BEIJING (Reuters) - China called on Friday for an end to conflict in South Sudan where fighting has caused thousands of people to flee from their homes and prompted warnings to oil companies to shut down operations.
China is a major investor in South Sudan’s oil industry and has played an unusually active diplomatic role there, sending peacekeepers as part of a U.N. mission to protect civilians.
Foreign Ministry spokesman Hong Lei said China was “gravely concerned” about the situation.
“We call on the parties in South Sudan to use the fundamental and long-term interests of the people of South Sudan as a starting point, immediately stop military conflict to ensure the safety of South Sudan’s foreign workers and personnel working for the U.N., humanitarian and aid agencies,” Hong said at a regular news briefing.
Four people were killed this week when two mortar bombs hit a U.N. compound and a site housing civilians in the town of Melut near South Sudan’s Paloch oilfields.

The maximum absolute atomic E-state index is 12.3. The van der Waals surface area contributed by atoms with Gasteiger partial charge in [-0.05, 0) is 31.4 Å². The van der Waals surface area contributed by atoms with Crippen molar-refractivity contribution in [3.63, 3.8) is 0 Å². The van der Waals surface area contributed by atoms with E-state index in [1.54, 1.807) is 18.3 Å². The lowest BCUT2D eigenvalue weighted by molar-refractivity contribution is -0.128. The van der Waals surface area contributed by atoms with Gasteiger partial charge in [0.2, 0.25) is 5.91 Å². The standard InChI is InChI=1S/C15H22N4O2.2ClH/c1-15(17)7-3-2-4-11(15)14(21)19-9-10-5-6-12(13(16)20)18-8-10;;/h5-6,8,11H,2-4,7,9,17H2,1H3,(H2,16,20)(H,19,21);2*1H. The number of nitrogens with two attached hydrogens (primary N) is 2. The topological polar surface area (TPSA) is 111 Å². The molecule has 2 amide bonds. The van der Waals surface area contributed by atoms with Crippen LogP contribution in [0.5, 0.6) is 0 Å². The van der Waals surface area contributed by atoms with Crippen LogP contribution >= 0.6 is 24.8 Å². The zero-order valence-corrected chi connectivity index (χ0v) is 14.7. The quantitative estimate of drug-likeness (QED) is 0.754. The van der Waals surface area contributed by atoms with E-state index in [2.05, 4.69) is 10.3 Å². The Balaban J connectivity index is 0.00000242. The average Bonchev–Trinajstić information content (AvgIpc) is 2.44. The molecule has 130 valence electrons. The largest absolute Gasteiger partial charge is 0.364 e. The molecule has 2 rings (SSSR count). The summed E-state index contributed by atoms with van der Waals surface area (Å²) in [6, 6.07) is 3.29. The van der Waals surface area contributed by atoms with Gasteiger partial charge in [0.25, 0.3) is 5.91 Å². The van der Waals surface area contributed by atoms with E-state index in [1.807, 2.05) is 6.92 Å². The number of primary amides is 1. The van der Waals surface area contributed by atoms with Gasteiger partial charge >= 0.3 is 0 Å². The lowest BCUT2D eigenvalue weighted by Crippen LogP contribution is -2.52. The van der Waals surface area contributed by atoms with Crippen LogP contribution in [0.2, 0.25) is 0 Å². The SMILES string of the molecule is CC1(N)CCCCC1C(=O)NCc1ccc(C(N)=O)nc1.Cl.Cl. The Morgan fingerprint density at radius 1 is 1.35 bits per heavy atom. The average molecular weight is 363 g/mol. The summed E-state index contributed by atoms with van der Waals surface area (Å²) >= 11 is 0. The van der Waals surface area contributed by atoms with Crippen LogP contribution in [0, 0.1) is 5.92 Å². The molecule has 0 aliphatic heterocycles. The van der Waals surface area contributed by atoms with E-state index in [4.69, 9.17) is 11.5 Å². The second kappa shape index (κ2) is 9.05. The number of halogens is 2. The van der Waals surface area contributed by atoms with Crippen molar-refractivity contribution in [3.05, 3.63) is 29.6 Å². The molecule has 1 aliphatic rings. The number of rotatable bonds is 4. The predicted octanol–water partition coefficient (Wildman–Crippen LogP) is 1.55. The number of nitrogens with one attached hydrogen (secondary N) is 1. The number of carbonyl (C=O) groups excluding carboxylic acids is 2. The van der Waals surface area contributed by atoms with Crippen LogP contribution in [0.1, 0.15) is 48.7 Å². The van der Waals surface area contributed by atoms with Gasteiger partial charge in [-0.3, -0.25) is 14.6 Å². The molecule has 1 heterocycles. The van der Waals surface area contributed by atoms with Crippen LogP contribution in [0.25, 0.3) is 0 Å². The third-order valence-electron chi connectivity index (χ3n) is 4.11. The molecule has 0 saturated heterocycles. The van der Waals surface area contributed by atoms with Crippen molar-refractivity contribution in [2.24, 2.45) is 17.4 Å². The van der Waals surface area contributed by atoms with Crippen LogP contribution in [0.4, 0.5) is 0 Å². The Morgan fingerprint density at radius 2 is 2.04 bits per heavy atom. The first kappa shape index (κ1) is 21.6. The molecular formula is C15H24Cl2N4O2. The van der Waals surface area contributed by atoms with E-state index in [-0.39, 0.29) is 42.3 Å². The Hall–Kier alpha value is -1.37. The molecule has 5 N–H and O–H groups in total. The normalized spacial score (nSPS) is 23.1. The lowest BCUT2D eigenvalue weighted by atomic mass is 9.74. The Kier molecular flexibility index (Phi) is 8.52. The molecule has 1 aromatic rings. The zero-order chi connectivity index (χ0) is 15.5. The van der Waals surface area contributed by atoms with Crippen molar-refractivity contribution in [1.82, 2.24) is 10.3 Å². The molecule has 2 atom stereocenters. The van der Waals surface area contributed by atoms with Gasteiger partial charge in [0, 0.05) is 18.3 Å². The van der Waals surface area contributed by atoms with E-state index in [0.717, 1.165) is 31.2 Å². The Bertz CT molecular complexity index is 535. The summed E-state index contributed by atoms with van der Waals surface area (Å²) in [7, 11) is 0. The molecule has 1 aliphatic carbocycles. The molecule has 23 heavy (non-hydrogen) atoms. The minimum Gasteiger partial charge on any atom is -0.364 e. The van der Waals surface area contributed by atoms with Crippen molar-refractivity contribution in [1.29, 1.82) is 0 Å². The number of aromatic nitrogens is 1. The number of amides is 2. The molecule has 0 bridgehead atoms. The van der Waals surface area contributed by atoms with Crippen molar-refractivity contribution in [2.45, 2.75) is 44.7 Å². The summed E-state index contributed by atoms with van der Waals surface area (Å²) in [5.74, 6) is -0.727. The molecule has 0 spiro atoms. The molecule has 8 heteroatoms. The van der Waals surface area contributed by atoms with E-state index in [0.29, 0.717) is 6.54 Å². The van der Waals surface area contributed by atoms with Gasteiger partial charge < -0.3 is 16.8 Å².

Hong said South Sudan’s oilfields were an important resource for the country’s development and should deserve the protection of all parties.
He urged all parties concerned to “make a political decision” and reach a settlement as soon as possible.
South Sudanese rebels said on Tuesday they had captured a refinery near a major oilfield in Upper Nile State, where fighting has flared in recent days, and told firms there to shut down operations and evacuate their staff.
Violence erupted over political tension between President Salva Kiir and his sacked deputy and rival, Riek Machar, when Kiir accused Machar of plotting a coup.
The fighting has killed more than 10,000 people, caused more than 1.5 million to flee and driven the country of 11 million closer to famine.